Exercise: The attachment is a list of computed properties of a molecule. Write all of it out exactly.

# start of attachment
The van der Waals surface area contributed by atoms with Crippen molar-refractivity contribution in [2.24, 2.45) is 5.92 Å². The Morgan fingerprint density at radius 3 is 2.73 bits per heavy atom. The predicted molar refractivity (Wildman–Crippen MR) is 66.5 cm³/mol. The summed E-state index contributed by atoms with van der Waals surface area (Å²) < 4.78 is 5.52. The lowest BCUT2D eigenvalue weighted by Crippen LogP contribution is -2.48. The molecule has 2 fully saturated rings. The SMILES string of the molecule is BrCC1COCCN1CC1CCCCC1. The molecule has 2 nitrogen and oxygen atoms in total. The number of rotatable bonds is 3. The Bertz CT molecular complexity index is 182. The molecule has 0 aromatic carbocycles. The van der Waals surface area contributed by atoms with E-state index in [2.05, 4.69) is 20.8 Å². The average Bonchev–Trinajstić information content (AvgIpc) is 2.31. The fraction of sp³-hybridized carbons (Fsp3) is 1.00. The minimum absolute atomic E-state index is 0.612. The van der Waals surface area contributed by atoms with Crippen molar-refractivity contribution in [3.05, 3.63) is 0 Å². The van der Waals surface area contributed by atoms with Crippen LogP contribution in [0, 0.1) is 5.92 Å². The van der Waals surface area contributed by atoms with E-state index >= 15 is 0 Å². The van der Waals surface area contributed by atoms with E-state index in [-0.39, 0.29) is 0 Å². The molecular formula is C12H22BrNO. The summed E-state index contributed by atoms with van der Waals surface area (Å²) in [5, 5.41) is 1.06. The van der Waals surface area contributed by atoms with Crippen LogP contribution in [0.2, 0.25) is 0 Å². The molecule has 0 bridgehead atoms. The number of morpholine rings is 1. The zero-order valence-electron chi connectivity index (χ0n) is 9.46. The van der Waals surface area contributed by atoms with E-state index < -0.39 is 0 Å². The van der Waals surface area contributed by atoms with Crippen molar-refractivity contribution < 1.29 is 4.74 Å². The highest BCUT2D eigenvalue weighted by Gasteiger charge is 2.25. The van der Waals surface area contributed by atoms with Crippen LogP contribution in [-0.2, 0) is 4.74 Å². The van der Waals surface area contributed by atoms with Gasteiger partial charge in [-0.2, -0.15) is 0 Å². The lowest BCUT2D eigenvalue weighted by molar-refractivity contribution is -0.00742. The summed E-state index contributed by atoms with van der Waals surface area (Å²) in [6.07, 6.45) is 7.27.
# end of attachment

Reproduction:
The van der Waals surface area contributed by atoms with Crippen molar-refractivity contribution in [2.24, 2.45) is 5.92 Å². The Morgan fingerprint density at radius 3 is 2.73 bits per heavy atom. The predicted molar refractivity (Wildman–Crippen MR) is 66.5 cm³/mol. The summed E-state index contributed by atoms with van der Waals surface area (Å²) < 4.78 is 5.52. The lowest BCUT2D eigenvalue weighted by Crippen LogP contribution is -2.48. The molecule has 2 fully saturated rings. The SMILES string of the molecule is BrCC1COCCN1CC1CCCCC1. The molecule has 2 nitrogen and oxygen atoms in total. The number of rotatable bonds is 3. The Bertz CT molecular complexity index is 182. The molecule has 0 aromatic carbocycles. The van der Waals surface area contributed by atoms with E-state index in [2.05, 4.69) is 20.8 Å². The average Bonchev–Trinajstić information content (AvgIpc) is 2.31. The fraction of sp³-hybridized carbons (Fsp3) is 1.00. The minimum absolute atomic E-state index is 0.612. The van der Waals surface area contributed by atoms with Crippen molar-refractivity contribution in [3.05, 3.63) is 0 Å². The van der Waals surface area contributed by atoms with Crippen LogP contribution in [0, 0.1) is 5.92 Å². The van der Waals surface area contributed by atoms with E-state index >= 15 is 0 Å². The van der Waals surface area contributed by atoms with E-state index in [-0.39, 0.29) is 0 Å². The molecular formula is C12H22BrNO. The summed E-state index contributed by atoms with van der Waals surface area (Å²) in [5, 5.41) is 1.06. The van der Waals surface area contributed by atoms with Crippen LogP contribution in [0.2, 0.25) is 0 Å². The molecule has 0 bridgehead atoms. The number of morpholine rings is 1. The zero-order valence-electron chi connectivity index (χ0n) is 9.46. The van der Waals surface area contributed by atoms with E-state index < -0.39 is 0 Å². The van der Waals surface area contributed by atoms with Crippen molar-refractivity contribution < 1.29 is 4.74 Å². The highest BCUT2D eigenvalue weighted by Gasteiger charge is 2.25. The van der Waals surface area contributed by atoms with Crippen LogP contribution in [-0.2, 0) is 4.74 Å². The van der Waals surface area contributed by atoms with Gasteiger partial charge in [-0.2, -0.15) is 0 Å². The lowest BCUT2D eigenvalue weighted by molar-refractivity contribution is -0.00742. The summed E-state index contributed by atoms with van der Waals surface area (Å²) in [6.07, 6.45) is 7.27.